Living in a three-generation home, Lorena Lopez knows the importance of getting every family member vaccinated against COVID-19 – both young and old alike. “It’s not only adults or the elderly who catch it, it's also children,” Lorena said of the virus. She stressed the importance of not leaving out children from her COVID-19 protection plan, “If there’s a way to protect my kids, I’m going to do it.”
Lorena is caretaker to her two nieces, a fifteen-year-old and a nine-year-old, and they all live with her parents who are in their sixties and seventies. Despite the heavy push to protect the elderly amid the pandemic, she knows that COVID-19 poses the same risk to children. “The risk is there for children, and if the vaccines help protect my kids then why wouldn't I want it. You know? Seems like a no-brainer.” In order for her family and nieces to get back to their normal, bustling life, everyone will need to come together to get vaccinated, young people included.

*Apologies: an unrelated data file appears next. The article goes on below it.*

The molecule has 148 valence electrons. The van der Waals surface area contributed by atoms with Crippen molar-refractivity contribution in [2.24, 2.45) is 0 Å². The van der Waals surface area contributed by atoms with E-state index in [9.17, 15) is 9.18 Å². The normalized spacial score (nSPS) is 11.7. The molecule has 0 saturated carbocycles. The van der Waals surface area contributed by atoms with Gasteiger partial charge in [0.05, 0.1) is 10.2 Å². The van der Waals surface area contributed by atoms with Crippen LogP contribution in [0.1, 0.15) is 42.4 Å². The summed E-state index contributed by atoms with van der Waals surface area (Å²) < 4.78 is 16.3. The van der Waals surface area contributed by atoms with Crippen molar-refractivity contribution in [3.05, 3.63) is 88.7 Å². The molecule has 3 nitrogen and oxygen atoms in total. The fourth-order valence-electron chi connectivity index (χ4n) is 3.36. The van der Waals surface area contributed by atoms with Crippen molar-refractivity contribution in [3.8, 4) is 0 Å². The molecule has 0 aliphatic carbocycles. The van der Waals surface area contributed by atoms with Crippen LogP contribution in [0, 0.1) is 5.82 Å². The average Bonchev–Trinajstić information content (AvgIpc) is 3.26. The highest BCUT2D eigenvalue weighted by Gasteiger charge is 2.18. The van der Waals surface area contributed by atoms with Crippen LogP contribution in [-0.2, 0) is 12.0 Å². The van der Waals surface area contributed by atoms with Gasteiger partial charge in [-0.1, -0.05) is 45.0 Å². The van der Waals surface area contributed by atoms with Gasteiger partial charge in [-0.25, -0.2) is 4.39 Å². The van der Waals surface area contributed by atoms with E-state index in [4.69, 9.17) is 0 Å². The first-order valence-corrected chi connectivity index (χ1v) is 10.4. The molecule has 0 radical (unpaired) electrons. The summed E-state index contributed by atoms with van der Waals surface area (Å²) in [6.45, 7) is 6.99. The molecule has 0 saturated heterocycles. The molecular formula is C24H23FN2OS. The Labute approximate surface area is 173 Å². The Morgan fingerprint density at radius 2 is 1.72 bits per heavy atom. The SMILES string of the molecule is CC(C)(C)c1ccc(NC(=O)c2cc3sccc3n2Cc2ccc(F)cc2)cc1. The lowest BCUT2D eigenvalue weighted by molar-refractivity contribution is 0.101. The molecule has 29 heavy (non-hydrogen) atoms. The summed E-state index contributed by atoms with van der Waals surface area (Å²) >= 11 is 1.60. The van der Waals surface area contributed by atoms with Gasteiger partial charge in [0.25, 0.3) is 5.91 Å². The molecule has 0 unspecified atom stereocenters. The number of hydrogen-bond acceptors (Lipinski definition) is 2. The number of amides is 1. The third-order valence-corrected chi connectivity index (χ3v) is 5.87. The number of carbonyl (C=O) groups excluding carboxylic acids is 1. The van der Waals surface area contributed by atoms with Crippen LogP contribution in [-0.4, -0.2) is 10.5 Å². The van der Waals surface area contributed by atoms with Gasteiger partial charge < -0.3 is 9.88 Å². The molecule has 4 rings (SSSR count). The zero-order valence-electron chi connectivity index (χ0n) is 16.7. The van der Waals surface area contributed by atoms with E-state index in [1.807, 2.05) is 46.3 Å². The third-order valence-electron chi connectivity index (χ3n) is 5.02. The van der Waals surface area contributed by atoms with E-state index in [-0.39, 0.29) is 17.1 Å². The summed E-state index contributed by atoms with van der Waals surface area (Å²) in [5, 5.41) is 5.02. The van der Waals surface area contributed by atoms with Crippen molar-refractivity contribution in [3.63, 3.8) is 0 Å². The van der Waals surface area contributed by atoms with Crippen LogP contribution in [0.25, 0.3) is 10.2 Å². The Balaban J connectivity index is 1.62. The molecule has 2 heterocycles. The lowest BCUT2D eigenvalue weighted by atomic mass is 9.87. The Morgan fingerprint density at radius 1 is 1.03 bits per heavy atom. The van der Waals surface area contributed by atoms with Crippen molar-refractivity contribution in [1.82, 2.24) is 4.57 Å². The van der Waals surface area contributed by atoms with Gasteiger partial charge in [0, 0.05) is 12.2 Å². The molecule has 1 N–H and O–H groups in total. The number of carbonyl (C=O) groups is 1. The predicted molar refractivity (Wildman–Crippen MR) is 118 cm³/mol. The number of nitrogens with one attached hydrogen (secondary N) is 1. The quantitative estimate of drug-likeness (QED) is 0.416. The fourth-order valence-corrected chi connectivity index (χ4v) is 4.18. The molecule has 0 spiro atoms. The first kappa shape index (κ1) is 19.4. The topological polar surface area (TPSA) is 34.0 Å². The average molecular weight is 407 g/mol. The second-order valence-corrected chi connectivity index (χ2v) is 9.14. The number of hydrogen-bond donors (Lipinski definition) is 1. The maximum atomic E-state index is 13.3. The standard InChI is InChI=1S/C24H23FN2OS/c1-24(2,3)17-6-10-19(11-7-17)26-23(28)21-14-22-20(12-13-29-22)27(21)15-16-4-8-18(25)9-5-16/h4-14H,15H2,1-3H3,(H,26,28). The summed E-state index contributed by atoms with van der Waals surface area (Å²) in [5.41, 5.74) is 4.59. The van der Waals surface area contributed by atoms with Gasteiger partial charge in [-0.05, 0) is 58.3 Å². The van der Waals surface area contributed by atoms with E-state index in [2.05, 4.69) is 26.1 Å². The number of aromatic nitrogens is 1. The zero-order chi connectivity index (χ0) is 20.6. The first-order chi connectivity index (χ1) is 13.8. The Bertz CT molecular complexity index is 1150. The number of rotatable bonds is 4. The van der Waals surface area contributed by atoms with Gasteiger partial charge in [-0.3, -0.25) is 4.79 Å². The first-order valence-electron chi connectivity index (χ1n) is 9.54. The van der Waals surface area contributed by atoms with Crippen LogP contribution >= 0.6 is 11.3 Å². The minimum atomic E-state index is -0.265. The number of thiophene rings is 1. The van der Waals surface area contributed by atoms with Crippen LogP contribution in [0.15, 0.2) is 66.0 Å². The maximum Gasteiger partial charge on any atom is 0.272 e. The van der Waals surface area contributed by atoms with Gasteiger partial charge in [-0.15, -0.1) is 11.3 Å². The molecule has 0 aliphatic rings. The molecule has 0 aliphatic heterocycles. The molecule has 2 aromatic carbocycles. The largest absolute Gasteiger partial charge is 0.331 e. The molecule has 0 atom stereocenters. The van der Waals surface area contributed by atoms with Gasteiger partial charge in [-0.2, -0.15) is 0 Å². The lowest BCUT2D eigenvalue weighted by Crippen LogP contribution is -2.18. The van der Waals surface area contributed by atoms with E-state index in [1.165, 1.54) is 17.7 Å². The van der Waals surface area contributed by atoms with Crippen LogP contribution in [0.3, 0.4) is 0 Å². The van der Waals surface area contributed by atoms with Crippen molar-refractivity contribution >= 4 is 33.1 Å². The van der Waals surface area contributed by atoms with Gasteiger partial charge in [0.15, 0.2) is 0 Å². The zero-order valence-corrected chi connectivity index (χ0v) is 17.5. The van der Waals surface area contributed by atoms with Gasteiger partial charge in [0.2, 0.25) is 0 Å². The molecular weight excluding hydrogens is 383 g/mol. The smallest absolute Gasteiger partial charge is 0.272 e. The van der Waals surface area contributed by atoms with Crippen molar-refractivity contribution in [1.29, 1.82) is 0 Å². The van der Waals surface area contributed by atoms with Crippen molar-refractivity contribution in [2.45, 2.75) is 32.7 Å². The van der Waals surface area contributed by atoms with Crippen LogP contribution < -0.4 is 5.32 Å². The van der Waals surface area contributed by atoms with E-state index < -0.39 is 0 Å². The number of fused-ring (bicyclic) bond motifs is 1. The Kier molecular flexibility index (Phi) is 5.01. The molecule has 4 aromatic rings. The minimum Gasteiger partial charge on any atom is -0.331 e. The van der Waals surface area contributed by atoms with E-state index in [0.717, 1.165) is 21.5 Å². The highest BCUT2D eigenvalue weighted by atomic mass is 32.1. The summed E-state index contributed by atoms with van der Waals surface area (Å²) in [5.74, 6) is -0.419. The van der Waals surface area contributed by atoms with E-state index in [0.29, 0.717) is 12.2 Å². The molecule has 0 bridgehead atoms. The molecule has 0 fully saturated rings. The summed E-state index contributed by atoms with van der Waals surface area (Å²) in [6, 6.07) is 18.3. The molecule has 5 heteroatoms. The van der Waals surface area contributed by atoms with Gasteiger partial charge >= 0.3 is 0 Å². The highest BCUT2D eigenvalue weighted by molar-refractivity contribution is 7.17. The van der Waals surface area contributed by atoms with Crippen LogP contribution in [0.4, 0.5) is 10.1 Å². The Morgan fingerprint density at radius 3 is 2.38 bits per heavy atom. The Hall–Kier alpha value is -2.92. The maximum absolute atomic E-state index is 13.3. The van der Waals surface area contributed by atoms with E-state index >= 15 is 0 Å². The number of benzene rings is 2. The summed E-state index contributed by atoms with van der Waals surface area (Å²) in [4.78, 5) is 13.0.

In May 2021, the CDC approved the COVID-19 vaccine for children ages 12 and up. Rigorous testing has gone into the approval process, but some parents will still have questions. “The science says it's safe, and I trust the science,” Lorena said in response to those who are hesitating to vaccinate their children. “They wouldn’t just say anything – the CDC needs data to support their choices. I trust the science that shows that the vaccines are safe.”
Aside from wanting to do right by her kids and protect them in the ways she can, the virus poses an additional risk to her family, “My little one has a history of asthma, so I feel like if she were to catch COVID-19 it would probably make her very sick.” To her, the vaccine provides hope and relief against something that has been a constant threat to her and her family for the past year. Reflecting on the need for our whole community to come together to vaccinate, she added, “It is safe. If there’s a way to prevent this virus, I’m doing it. It’ll help us all get back to our lives.”